“Most people believe vulnerability is weakness. But really vulnerability is Courage. We must ask ourselves...are we willing to show up and be seen?” Brené Brown
My grandmother Clara was fearless. She marched to the beat of her own drum and she never worried about what others thought of her. To say that Clara was colorful and unique would be an understatement. She boldly dared to be herself every moment of every day and even those who had trouble understanding her had to admit she had a flare all her own. She was an extraordinary woman who loved adventure. She traveled the countryside all by herself for many years, taking odd jobs here and there, staying on just long enough to make enough money for her next big adventure. When in her later years, she finally decided to settle on a single location, she decided on an isolated area of the Mogollon Rim of Arizona, with nothing around her for miles save cactus and coyotes. She was no sissy.
Clara was never afraid to be the authentic version of herself and paid no attention to what others thought of her many eccentricities. As a child, I remember being absolutely fascinated with her, a captivation that would continue into my adult years. Of all the qualities that I admired about my grandmother, what I loved the most about her was her unwavering commitment to be true to who she was. I have to admit I have not been quite so brave throughout the years, but eventually, I was able to find my way back onto my own path of authenticity.
I say back onto because at some point in my adolescence I lost a very important element of my personality—my sense of fun and adventure and my love of silliness and play. It would take years for me to reclaim those elements of myself, but when I did, it made an incredible difference in my life. It was only then that I began to realize that playing and being silly are not just something I do, they are something I am. I was born with a vivid imagination and as a child I found endless opportunities to explore the world through the lens of imaginative thought.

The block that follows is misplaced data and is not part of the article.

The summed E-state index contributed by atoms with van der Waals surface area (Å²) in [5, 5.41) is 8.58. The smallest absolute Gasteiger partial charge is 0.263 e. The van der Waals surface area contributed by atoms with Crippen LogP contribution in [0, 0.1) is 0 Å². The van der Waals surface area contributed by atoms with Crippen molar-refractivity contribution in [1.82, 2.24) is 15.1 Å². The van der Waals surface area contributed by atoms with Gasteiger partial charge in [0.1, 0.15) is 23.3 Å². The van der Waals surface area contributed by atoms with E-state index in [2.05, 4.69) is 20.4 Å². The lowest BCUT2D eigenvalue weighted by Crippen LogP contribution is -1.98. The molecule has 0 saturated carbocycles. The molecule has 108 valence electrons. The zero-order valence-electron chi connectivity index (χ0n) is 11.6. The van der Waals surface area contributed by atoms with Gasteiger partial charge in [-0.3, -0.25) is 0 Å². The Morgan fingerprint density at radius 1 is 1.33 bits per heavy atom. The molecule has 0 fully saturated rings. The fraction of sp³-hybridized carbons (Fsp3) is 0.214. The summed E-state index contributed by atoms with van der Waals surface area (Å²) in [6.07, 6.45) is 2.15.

When I remembered this as an adult it changed my daily experience with the world around me. Reclaiming this part of myself shifted me back to a place of wonder and amazement and transported me back to carefree days of lying in the grass and gazing up at the clouds in search of elephants, dragons and other magical creatures. It allowed me to remember myself as the child who saw beauty in all things and understood the power of imagination. That child was the embodiment of the Magical Child archetype and I was thrilled to learn that that child was still with me.
Reconnecting with this part of myself not only meant that I found magic in the mundane but also brought with it richer and more meaningful relationships. Because I was now comfortable being my authentic self I began connecting with people who were not only more like me, but people who “got” me, something I hadn’t experienced for a very long time. As wonderful as this experience was, it wasn’t easy. Should you decide to take this journey I promise it will be a lot of fun but you will need to be brave, because I have to tell you from the outset that this journey is not for sissies.
I believe that an unfortunate fact of living in our society is that many of us learn to hide away the most fun and interesting parts of ourselves. The creative and imaginative aspects associated with our inner Magical Child. Living in a society that values conformity and sees vulnerability as a weakness can make being authentic an uncomfortable challenge, however it is a requirement of all non-sissies everywhere that we dare to embrace our true nature and allow our vulnerabilities to be proudly displayed, for these are our most valuable and interesting qualities. They are the qualities that allow for real and meaningful connections with others. They are the qualities, that once embraced start us on a journey that leads us home to ourselves. I can’t think of a more important journey than that.
Written by Tonya Madia, RYT, RMT, LMBT